But in a re­cent case called Chi­ragov and Others vs Ar­me­nia, the Court ruled that even in a sit­u­a­tion where there is no con­fir­ma­tion of boots on the ground, the ter­ri­tory can be deemed to be ef­fec­tively un­der out­side con­trol if it can be proved that there are tight po­lit­i­cal or eco­nomic ties be­tween it and a third state. The ECHR was un­able to state with com­plete con­fi­dence that there are Ar­me­nian sol­diers in Nagorno-Karabakh, but it was able

to es­tab­lish that this re­gion is tied to Ar­me­nia through such eco­nomic, po­lit­i­cal and other links that ef­fec­tively they are one state.

How use­ful might this be in a case when a hy­brid war is be­ing waged that uses sol­diers with no iden­ti­fy­ing mark­ings on their uni­forms?

— This is pre­cisely what dis­tin­guishes the case of Don­bas from sim­i­lar suits re­gard­ing Crimea, where the Krem­lin has com­pletely ac­knowl­edged its con­trol. In the case of “DPR” and “LPR”, how­ever, it keeps in­sist­ing “We aren’t there.” That makes the task harder—and more in­ter­est­ing. We have to prove the pres­ence of mil­i­tary and if we don’t suc­ceed, then we have to pro­vide ev­i­dence of close links.

We are pro­vid­ing ev­i­dence of Rus­sian boots on the ground through tes­ti­mony from those who have seen Rus­sian sol­diers, talked with them or cap­tured them. Where pos­si­ble, we pro­vide video ma­te­ri­als. We ac­tu­ally tracked down the au­thors of all the videos on YouTube and ques­tioned them, mean­ing we aren’t just of­fer­ing clips off the in­ter­net, but also a real per­son who pro­vided no­ta­rized tes­ti­mony ex­plain­ing the video. Ev­ery­thing has been pre­sented as fully as pos­si­ble to pre­vent any future chal­lenges to its fac­tu­al­ness.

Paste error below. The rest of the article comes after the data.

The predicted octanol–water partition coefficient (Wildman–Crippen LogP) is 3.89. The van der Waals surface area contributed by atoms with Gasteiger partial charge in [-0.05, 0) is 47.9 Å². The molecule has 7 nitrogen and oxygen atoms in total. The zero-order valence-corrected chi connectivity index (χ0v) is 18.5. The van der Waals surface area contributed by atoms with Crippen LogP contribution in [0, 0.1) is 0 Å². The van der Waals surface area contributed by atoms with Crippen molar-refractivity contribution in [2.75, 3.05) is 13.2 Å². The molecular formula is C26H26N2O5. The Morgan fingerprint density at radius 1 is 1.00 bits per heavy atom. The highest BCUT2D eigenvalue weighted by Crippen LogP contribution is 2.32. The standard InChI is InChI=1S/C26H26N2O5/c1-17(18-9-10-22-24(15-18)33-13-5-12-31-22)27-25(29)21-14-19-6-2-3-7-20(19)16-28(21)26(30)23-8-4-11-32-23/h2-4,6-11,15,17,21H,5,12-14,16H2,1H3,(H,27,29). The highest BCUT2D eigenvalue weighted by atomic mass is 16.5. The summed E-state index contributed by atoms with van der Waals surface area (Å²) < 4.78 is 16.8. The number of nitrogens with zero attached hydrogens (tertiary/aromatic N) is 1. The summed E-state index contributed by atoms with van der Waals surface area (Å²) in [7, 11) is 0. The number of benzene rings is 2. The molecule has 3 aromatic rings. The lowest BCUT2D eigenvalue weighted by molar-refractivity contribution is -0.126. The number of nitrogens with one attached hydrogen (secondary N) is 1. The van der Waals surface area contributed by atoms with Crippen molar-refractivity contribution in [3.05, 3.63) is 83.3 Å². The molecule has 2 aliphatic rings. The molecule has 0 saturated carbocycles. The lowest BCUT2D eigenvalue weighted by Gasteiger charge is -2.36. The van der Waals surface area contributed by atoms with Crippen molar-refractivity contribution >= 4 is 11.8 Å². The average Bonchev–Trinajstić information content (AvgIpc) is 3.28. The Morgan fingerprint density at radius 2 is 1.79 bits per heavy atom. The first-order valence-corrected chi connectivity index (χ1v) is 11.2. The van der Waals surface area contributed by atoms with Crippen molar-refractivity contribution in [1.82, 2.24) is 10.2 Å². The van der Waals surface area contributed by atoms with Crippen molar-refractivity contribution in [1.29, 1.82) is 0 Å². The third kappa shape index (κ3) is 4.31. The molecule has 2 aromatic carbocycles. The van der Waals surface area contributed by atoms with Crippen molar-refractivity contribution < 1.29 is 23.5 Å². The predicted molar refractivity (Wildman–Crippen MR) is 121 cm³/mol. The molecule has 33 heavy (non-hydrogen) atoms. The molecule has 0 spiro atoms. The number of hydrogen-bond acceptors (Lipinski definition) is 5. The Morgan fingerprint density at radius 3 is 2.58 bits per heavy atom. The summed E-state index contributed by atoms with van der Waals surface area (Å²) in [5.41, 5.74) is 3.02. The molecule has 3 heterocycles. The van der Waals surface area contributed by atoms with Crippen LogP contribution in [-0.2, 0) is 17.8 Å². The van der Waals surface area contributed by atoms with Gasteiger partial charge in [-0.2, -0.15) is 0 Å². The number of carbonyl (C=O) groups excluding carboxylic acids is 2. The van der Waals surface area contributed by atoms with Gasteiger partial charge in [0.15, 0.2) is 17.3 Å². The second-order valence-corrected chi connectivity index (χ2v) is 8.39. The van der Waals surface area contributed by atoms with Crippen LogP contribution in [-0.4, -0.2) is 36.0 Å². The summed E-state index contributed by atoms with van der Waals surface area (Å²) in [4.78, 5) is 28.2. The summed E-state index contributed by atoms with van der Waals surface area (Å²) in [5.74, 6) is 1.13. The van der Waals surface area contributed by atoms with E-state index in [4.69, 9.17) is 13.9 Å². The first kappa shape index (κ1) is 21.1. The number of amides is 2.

In ad­di­tion to that, we have pro­vided a mil­i­tary assess­ment of events in Ilo­vaisk, the fact that the Rus­sian army was used, which units they were and when they en­tered the area. There is also mil­i­tary tes­ti­mony from those who were serv­ing at the bor­der and were at­tacked from Rus­sian ter­ri­tory. We have in­for­ma­tion from the mil­i­tary prose­cu­tor about both the gen­eral na­ture of events that took place and spe­cific tes­ti­mony that it col­lected dur­ing its own in­ves­ti­ga­tions.

An­other source were the bor­der guards. They have pro­vided very de­tailed doc­u­men­ta­tion about ar­tillery at­tacks, hour by hour, the di­rec­tion the shoot­ing came from and where it landed. In fact, it was thanks to this in­for­ma­tion that I learned that tac­ti­cal bal­lis­tic mis­siles, likely the Tochka, were launched against Luhansk Air­port. Their in­for­ma­tion also shows that there was not just the odd over­flight but ac­tual at­tacks by Rus­sian mil­i­tary he­li­copters against bor­der sta­tions.

How much of the ev­i­dence you have col­lected came from non-gov­ern­ment or­ga­ni­za­tions?

— Some of the data we were given came from In­for­mNa­palm, an in­ter­na­tional vol­un­teer in­ves­tiga­tive com­mu­nity. This is very se­ri­ous in­for­ma­tion about spe­cific cat­e­gories of weapons, when and where they were found, to­gether with pho­to­graphs and af­fi­davits. We also have de­tailed in­for­ma­tion from Belling­cat that we didn’t sim­ply down­load from the in­ter­net but talked to Eliot Hig­gins him­self. He also tes­ti­fied un­der oath in the UK re­gard­ing his in­ves­ti­ga­tions and the method­ol­ogy used in his re­search.

What about ma­te­rial ev­i­dence?